The Gender Issues Committee of the University of Malta notes that the issue of domestic violence has risen in the national agenda due to the effects of the measures taken to protect the general public from infection and transmission of the virus COVID-19.
The exacerbation of the difficulties being faced by women and children living in abusive situations during these generally challenging times has been recognised, and some actions to mitigate their plight have been taken. We acknowledge and applaud the hard work being done by the various NGOs working in the field, often at great personal sacrifice, as well as by the state services, in this respect.
Now that we are in the transition phase, and looking, hopefully, ahead towards the way out of the pandemic, we need to ensure that the issues of domestic violence, gender-based violence and violence against women are not thrown onto the back burner.
The expected recession, or economic downturn must not result in the neglect of survivors, of withdrawal of resources and/or services which, on the contrary, must continue to be considered essential. This area is generally under resourced at the best of times, not only in Malta but generally across Europe, as was evidenced by the GREVIO activity report published recently.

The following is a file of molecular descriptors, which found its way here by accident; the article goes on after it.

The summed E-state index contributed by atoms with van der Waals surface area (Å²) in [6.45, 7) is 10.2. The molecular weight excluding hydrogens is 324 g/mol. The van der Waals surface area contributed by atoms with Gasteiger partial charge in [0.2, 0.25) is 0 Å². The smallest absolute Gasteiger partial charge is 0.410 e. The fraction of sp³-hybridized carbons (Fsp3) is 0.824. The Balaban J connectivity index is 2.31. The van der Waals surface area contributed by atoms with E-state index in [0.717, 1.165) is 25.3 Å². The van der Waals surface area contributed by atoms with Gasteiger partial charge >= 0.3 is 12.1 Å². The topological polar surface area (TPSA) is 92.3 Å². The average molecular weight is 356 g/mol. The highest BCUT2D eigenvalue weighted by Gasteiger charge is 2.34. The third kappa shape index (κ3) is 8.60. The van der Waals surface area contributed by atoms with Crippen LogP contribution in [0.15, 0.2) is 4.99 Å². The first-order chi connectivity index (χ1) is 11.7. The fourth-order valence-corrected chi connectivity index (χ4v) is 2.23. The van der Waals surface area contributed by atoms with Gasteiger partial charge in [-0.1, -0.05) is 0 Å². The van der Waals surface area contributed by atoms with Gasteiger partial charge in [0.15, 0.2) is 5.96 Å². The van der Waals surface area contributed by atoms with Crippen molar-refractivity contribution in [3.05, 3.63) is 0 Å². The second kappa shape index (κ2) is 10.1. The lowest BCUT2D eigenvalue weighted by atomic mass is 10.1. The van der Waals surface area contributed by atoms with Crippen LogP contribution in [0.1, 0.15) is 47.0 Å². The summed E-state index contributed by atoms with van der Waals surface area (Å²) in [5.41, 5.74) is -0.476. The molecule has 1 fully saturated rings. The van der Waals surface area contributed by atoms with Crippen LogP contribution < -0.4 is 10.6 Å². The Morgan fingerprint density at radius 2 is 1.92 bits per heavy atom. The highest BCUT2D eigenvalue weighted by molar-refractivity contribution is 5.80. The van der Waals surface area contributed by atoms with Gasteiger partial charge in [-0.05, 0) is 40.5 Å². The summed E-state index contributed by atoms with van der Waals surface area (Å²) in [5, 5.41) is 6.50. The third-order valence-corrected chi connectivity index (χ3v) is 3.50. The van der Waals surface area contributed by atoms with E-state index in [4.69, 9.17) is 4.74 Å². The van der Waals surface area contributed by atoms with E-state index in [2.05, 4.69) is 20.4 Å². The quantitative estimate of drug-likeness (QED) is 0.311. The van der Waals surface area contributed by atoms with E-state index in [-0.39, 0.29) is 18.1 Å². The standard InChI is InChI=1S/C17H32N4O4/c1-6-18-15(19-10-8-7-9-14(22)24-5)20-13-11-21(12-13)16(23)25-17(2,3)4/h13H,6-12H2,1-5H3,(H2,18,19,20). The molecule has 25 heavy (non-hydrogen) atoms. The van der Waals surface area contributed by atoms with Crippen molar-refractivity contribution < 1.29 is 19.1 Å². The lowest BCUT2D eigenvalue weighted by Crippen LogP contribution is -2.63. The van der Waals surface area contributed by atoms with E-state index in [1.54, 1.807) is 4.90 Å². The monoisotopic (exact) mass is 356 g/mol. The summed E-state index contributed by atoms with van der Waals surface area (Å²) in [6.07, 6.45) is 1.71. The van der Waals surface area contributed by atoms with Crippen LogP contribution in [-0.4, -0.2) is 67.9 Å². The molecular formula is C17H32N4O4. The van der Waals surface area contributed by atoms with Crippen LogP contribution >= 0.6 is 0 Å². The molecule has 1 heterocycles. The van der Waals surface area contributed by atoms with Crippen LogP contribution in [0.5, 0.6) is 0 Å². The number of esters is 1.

The COVID-19 pandemic also brought additional financial burdens to the sector of domestic violence service providers, whether residential or community based – many have been and continue to be severely stretched. Furthermore, with an increase in unemployment expected, many women generally may end up back as full-time home makers, and not out of choice. This may once more increase women’s dependency on their abuser, further decreasing their chances of escaping an abusive relationship. These and other gendered issues must be considered carefully and form part of the strategy for the way forward for our country as we slowly exit the pandemic.
Dr Marceline Naudi, Head of the Department of Gender & Sexualities within the Faculty for Social Wellbeing, and member of the Gender Issues Committee, said that women and children, who she feels are disproportionately affected by situations like pandemics in terms of their vulnerability to violence, “should be the target of added prevention and mitigation initiatives that need to be implemented across all sectors”. Dr Naudi added that any services protecting women and children during such times should be classified as essential, so the consequences of gender-based violence are contained as much as possible.